• A health care company in Philadelphia, PA, is advertising for candidates with bachelor's degrees and at least two years of experience in e-commerce and customer service. The employer prefers individuals with basic computer programming and encoding knowledge.

How to Beat the Competition

EDI coordinators can stand out in the field by mastering the skills necessary for the job. Many companies offer voluntary certifications to professionals who demonstrate proficiency using their products. For example, Microsoft awards credentials to those who pass tests on technologies such as Microsoft Office, Windows Server and Microsoft SQL Server. Certifying organizations in the industry, such as Brainbench, also offer certifications. Candidates for EDI certifications from Brainbench are tested on a variety of EDI related concepts, including VANs, EDI testing, data security and EDI mapping.

Joining a professional organization, such as the Association of Information Technology Professionals or the IEEE Computer Society, can help you stay up to date on the newest information and technology in the field. As a member, you'll have access to numerous online resources and publications. You can also attend conferences and workshops to network with industry leaders and learn new information.

Alternative Career Paths

Computer Programmer

If an EDI coordinator career doesn't sound like the right fit for you, there are other options that require similar skills, but may have higher salaries and lower education requirements. As a computer programmer, you'll use a variety of computer languages to write the codes developers use to create computer software programs. Most employers require computer programmers to have bachelor's degrees in computer science, although associate's degrees are sometimes accepted. Computer programmers often work from home and can find positions in various industries, including computer design, insurance and government. According to the U.S. Bureau of Labor Statistics (BLS), computer programmers earned median annual salaries of about $73,000 in May 2011.

Software Developer

If you're more interested in creating the software people need to do specific tasks on computers, such as run EDI, consider becoming a software developer. In addition to designing new software, you'll perform maintenance and upgrades on existing software, determine customers' needs and collaborate with computer programmers. As a software developer, you may be expected to work over 40 hours a week. Software developers learn their skills by earning bachelor's degrees in fields such as mathematics, computer science and software engineering. Although the education requirements are similar to those of EDI coordinators, the median salaries for software developers are much higher, at around $89,000, as reported by the BLS.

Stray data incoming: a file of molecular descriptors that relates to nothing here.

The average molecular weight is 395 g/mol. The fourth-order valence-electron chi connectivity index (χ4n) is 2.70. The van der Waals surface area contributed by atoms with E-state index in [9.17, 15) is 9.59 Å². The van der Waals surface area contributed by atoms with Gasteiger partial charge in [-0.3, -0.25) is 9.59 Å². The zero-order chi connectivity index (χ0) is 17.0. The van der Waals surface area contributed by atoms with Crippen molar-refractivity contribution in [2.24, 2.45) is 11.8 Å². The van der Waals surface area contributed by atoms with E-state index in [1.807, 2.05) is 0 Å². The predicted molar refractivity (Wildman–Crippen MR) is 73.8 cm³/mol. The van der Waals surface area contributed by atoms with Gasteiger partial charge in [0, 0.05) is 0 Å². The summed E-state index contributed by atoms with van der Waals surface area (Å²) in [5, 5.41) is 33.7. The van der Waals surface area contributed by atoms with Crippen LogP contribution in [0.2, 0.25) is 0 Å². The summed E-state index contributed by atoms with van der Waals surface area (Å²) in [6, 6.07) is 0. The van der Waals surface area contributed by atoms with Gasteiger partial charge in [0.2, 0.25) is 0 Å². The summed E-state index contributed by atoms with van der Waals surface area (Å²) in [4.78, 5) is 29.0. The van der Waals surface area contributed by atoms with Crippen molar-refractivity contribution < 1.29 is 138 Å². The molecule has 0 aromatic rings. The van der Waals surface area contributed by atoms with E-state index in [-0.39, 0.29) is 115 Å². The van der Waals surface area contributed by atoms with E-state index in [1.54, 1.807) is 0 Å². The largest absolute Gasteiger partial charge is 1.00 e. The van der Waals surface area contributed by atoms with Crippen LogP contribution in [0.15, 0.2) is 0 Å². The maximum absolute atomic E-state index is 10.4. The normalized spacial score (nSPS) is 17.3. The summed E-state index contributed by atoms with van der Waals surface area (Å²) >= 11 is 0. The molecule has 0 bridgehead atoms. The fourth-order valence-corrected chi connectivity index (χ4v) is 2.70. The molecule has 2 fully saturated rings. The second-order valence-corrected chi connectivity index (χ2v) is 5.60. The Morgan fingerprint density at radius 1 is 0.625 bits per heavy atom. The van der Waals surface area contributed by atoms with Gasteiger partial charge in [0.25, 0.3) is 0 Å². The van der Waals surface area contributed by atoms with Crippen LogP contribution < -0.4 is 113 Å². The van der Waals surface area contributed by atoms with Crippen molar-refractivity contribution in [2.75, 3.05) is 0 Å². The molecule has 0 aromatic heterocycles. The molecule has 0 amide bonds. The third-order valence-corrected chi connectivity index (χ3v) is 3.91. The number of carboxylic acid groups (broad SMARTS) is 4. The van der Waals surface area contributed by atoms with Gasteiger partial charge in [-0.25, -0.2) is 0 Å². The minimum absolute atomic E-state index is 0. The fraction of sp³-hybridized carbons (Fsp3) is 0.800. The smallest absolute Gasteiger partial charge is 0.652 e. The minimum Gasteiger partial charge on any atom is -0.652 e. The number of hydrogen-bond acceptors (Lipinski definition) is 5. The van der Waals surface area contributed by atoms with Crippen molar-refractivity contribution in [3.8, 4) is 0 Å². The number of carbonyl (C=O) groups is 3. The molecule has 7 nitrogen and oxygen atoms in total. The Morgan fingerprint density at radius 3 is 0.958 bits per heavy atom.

Computer Support Specialist

If you have some experience with computers but haven't finished your bachelor's degree yet, consider becoming a computer support specialist. With a median annual salary of approximately $48,000, you can use your customer service skills and knowledge of computers to help people solve software and equipment problems. Support specialists typically work in offices or from home; some may also be required to travel to customers' homes. The education requirements range from a high school diploma to a bachelor's degree, depending on the work setting. Entry-level positions at call centers don't usually require a college degree but to work with advanced software you may need a bachelor's degree in information science or engineering.

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Full Sail University

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Northcentral University

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University of Delaware

  • Master of Science in Cybersecurity

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Purdue University

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Virginia College

  • Associate - Network System Administrator
  • Diploma Program - Network Technician

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Regent University

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  • Bachelor of Arts in Leadership Studies - Information Technology
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  • BBA: New Media and Internet Marketing